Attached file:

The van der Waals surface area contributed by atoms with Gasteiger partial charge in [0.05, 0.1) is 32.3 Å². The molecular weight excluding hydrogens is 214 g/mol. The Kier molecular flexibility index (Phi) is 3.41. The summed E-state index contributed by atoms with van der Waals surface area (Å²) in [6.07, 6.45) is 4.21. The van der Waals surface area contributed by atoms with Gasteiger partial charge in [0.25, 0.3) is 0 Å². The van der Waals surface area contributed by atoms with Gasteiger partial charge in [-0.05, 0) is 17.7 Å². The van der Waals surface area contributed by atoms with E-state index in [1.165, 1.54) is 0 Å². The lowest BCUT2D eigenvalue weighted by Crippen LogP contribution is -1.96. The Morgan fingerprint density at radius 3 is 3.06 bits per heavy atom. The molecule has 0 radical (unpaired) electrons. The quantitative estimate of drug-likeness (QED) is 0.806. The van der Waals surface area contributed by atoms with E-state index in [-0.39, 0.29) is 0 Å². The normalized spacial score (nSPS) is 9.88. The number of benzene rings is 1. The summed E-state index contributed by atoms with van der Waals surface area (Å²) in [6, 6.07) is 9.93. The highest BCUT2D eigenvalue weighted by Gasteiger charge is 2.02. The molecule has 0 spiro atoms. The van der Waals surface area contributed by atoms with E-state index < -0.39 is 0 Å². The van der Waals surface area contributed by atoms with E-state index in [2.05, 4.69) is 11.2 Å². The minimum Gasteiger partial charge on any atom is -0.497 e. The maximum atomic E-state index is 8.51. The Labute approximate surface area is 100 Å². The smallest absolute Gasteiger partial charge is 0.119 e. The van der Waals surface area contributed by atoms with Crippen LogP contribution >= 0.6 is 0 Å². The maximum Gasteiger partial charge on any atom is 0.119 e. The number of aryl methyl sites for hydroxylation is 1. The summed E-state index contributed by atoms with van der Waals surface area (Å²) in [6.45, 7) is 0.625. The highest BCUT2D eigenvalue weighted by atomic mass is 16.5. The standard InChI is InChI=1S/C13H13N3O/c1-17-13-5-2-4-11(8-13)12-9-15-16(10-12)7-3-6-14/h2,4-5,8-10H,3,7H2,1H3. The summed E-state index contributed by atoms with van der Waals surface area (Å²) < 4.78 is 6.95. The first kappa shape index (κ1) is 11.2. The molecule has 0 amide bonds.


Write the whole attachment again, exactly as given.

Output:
The van der Waals surface area contributed by atoms with Gasteiger partial charge in [0.05, 0.1) is 32.3 Å². The molecular weight excluding hydrogens is 214 g/mol. The Kier molecular flexibility index (Phi) is 3.41. The summed E-state index contributed by atoms with van der Waals surface area (Å²) in [6.07, 6.45) is 4.21. The van der Waals surface area contributed by atoms with Gasteiger partial charge in [0.25, 0.3) is 0 Å². The van der Waals surface area contributed by atoms with Gasteiger partial charge in [-0.05, 0) is 17.7 Å². The van der Waals surface area contributed by atoms with E-state index in [1.165, 1.54) is 0 Å². The lowest BCUT2D eigenvalue weighted by Crippen LogP contribution is -1.96. The Morgan fingerprint density at radius 3 is 3.06 bits per heavy atom. The molecule has 0 radical (unpaired) electrons. The quantitative estimate of drug-likeness (QED) is 0.806. The van der Waals surface area contributed by atoms with E-state index in [-0.39, 0.29) is 0 Å². The normalized spacial score (nSPS) is 9.88. The number of benzene rings is 1. The summed E-state index contributed by atoms with van der Waals surface area (Å²) in [6, 6.07) is 9.93. The highest BCUT2D eigenvalue weighted by Gasteiger charge is 2.02. The molecule has 0 spiro atoms. The van der Waals surface area contributed by atoms with E-state index < -0.39 is 0 Å². The van der Waals surface area contributed by atoms with E-state index in [2.05, 4.69) is 11.2 Å². The minimum Gasteiger partial charge on any atom is -0.497 e. The maximum atomic E-state index is 8.51. The Labute approximate surface area is 100 Å². The smallest absolute Gasteiger partial charge is 0.119 e. The van der Waals surface area contributed by atoms with Crippen LogP contribution >= 0.6 is 0 Å². The maximum Gasteiger partial charge on any atom is 0.119 e. The number of aryl methyl sites for hydroxylation is 1. The summed E-state index contributed by atoms with van der Waals surface area (Å²) in [6.45, 7) is 0.625. The highest BCUT2D eigenvalue weighted by atomic mass is 16.5. The standard InChI is InChI=1S/C13H13N3O/c1-17-13-5-2-4-11(8-13)12-9-15-16(10-12)7-3-6-14/h2,4-5,8-10H,3,7H2,1H3. The summed E-state index contributed by atoms with van der Waals surface area (Å²) < 4.78 is 6.95. The first kappa shape index (κ1) is 11.2. The molecule has 0 amide bonds.